Dec. 12, 2014
Chemistry happens all around us. A chemical reaction is a rearrangement of atoms in and between molecules, the breaking of old and the formation of new bonds. The glue that binds atoms in molecules and creates the bonds between them is made out of valence electrons.
moreNov. 20, 2014
An international team of scientists led by Uppsala University has developed a high-throughput method of imaging biological particles using an X-ray laser. Images obtained with this method show projections of the carboxysome particle, a delicate and tiny cell organelle of photosynthetic bacteria. Results have been published in in Nature Photonics.
moreNov. 13, 2014
Researchers have taken an important step towards developing a new X-ray lens made of diamond. A team of scientists from the Technische Universität (TU) Dresden and Technische Universität Chemnitz as well as from DESY have successfully tested a new lens design. The group working with DESY Leading Scientist, Professor Christian Schroer, presents the results in the scientific journal Applied Physics Letters.
moreSep. 25, 2014
The sharp X-ray vision of DESY´s research light source PETRA III paves the way for a new technique to produce cheap, flexible and versatile double solar cells. The method developed by scientists from the Technical University of Denmark (DTU) in Roskilde can reliably produce efficient tandem plastic solar cells of many metres in length, as a team around senior researcher Jens W. Andreasen reports in the journal Advanced Energy Materials.
moreSep. 22, 2014
Reaearchers from Göttingen in collaboration with colleagues from Augsburg have 'filmed' the movement of lipid molecules using an X-ray stroboscope at DESY. In the scientific journal Physical Review Letters, researchers lead by Professor Tim Salditt of the University of Göttingen report that their study offers new insights into the dynamics of biomolecules, which compose materials such as cell membranes. The cell membranes consist of a double layer of lipid molecules; the properties of the membranes are of great interest because they control which substances enter and exit a biological cell and also determine which materials are exchanged between different cell regions.
moreJul. 07, 2014
Macromolecular complexes composed of self-assembling proteins and nucleic acids hold promise for a wide range of applications, including drug delivery, sensing and molecular electronics. Scientists have developed a broad array of x-ray scattering techniques for characterizing the shape and surface morphology of these complexes, but probing their internal structure remains a challenge. Changyong Song and colleagues from the RIKEN SPring-8 Center and RIKEN Advanced Institute for Computational Science have now devised a structural analysis scheme based on complementary advanced x-ray techniques that has allowed them to peer inside an RNA macromolecular complex for the first time. Results were published in Nature Communications.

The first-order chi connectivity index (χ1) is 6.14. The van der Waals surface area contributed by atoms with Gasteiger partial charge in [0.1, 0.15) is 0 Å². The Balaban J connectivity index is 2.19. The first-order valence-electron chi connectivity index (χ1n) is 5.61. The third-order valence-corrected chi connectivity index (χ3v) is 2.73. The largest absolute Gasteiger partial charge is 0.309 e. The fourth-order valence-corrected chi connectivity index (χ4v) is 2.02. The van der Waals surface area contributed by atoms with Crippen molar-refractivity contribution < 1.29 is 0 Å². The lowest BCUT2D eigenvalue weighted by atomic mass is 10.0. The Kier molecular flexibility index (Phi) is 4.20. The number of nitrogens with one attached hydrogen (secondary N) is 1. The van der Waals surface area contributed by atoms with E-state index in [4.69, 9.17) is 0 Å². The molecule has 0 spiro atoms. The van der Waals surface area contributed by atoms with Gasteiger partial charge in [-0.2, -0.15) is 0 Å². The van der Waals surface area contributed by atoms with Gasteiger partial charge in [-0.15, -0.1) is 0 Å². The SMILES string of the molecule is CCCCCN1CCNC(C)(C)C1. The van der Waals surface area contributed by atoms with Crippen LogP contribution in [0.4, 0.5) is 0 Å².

moreJun. 23, 2014
Physicists at HZB have developed a process to generate improved lenses for X-ray microscopy that provide both better resolution and higher throughput. To accomplish this, they fabricate three-dimensional X-ray optics for volume diffraction that consist of on-chip stacked Fresnel zone plates. These three-dimensional nanostructures focus the incident X-rays much more efficiently and enable improved spatial resolution below ten nanometres. Results have been published in the journal Nano Research.
moreJun. 18, 2014
Progress in the field of nanotechnology can only be achieved, if analytical methods for the characterization of nanostructures continuously improve. Due to the structure's small size visible light cannot be utilized for nanoanalytical techniques. In point of fact, microscopic methods with electron waves or X-rays must be applied here, as the wavelengths, they work with, are small enough. Multilayer Laue lenses (MLL) offer a most promising approach to developing highest resolution X-ray optics.
moreApr. 22, 2014
The tropical disease malaria is caused by the Plasmodium parasite. For its survival and propagation, Plasmodium requires a protein called actin. Scientists of the Helmholtz Centre for Infection Research (HZI) in Germany used high-resolution structural biology methods to investigate the different versions of this protein in the parasite in high detail. Their results, published in the scientific journal PLOS Pathogens, may in the future contribute to the development of tailor-made drugs against malaria-a disease that causes more than half a million deaths per year.
moreApr. 04, 2014
In biology, a protein's shape is key to understanding how it causes disease or toxicity. Researchers who use X-rays to take snapshots of proteins need a billion copies of the same protein stacked and packed into a neat crystal. Now, scientists using exceptionally bright and fast X-rays can take a picture that rivals conventional methods with a sheet of proteins just one protein molecule thick.